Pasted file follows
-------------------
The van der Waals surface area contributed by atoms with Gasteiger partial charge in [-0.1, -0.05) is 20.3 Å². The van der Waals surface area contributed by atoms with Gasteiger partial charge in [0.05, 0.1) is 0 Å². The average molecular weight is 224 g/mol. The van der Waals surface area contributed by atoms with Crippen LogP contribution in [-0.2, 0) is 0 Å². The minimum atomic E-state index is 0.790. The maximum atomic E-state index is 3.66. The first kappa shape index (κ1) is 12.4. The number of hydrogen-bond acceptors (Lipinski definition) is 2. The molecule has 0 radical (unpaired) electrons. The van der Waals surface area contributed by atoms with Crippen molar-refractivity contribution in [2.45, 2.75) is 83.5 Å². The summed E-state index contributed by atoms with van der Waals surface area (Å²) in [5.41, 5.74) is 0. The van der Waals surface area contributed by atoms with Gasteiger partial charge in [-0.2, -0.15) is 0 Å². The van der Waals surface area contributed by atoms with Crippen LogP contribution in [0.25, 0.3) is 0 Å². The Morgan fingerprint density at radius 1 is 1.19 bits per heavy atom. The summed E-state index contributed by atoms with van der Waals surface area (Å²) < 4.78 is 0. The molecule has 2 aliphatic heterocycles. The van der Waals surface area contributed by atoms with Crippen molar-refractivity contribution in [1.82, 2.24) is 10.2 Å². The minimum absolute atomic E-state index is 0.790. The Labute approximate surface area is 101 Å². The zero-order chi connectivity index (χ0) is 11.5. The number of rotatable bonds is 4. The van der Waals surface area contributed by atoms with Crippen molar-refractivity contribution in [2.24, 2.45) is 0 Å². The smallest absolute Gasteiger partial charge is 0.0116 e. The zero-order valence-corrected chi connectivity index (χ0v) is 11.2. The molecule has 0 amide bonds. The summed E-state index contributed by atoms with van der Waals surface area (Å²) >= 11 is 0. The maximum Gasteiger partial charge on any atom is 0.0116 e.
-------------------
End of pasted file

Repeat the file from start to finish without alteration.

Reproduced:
The van der Waals surface area contributed by atoms with Gasteiger partial charge in [-0.1, -0.05) is 20.3 Å². The van der Waals surface area contributed by atoms with Gasteiger partial charge in [0.05, 0.1) is 0 Å². The average molecular weight is 224 g/mol. The van der Waals surface area contributed by atoms with Crippen LogP contribution in [-0.2, 0) is 0 Å². The minimum atomic E-state index is 0.790. The maximum atomic E-state index is 3.66. The first kappa shape index (κ1) is 12.4. The number of hydrogen-bond acceptors (Lipinski definition) is 2. The molecule has 0 radical (unpaired) electrons. The van der Waals surface area contributed by atoms with Crippen molar-refractivity contribution in [2.45, 2.75) is 83.5 Å². The summed E-state index contributed by atoms with van der Waals surface area (Å²) in [5.41, 5.74) is 0. The van der Waals surface area contributed by atoms with Gasteiger partial charge in [-0.2, -0.15) is 0 Å². The van der Waals surface area contributed by atoms with Crippen LogP contribution in [0.25, 0.3) is 0 Å². The Morgan fingerprint density at radius 1 is 1.19 bits per heavy atom. The summed E-state index contributed by atoms with van der Waals surface area (Å²) < 4.78 is 0. The molecule has 2 aliphatic heterocycles. The van der Waals surface area contributed by atoms with Crippen molar-refractivity contribution in [1.82, 2.24) is 10.2 Å². The minimum absolute atomic E-state index is 0.790. The Labute approximate surface area is 101 Å². The zero-order chi connectivity index (χ0) is 11.5. The number of rotatable bonds is 4. The van der Waals surface area contributed by atoms with Crippen molar-refractivity contribution in [2.24, 2.45) is 0 Å². The smallest absolute Gasteiger partial charge is 0.0116 e. The zero-order valence-corrected chi connectivity index (χ0v) is 11.2. The molecule has 0 amide bonds. The summed E-state index contributed by atoms with van der Waals surface area (Å²) >= 11 is 0. The maximum Gasteiger partial charge on any atom is 0.0116 e.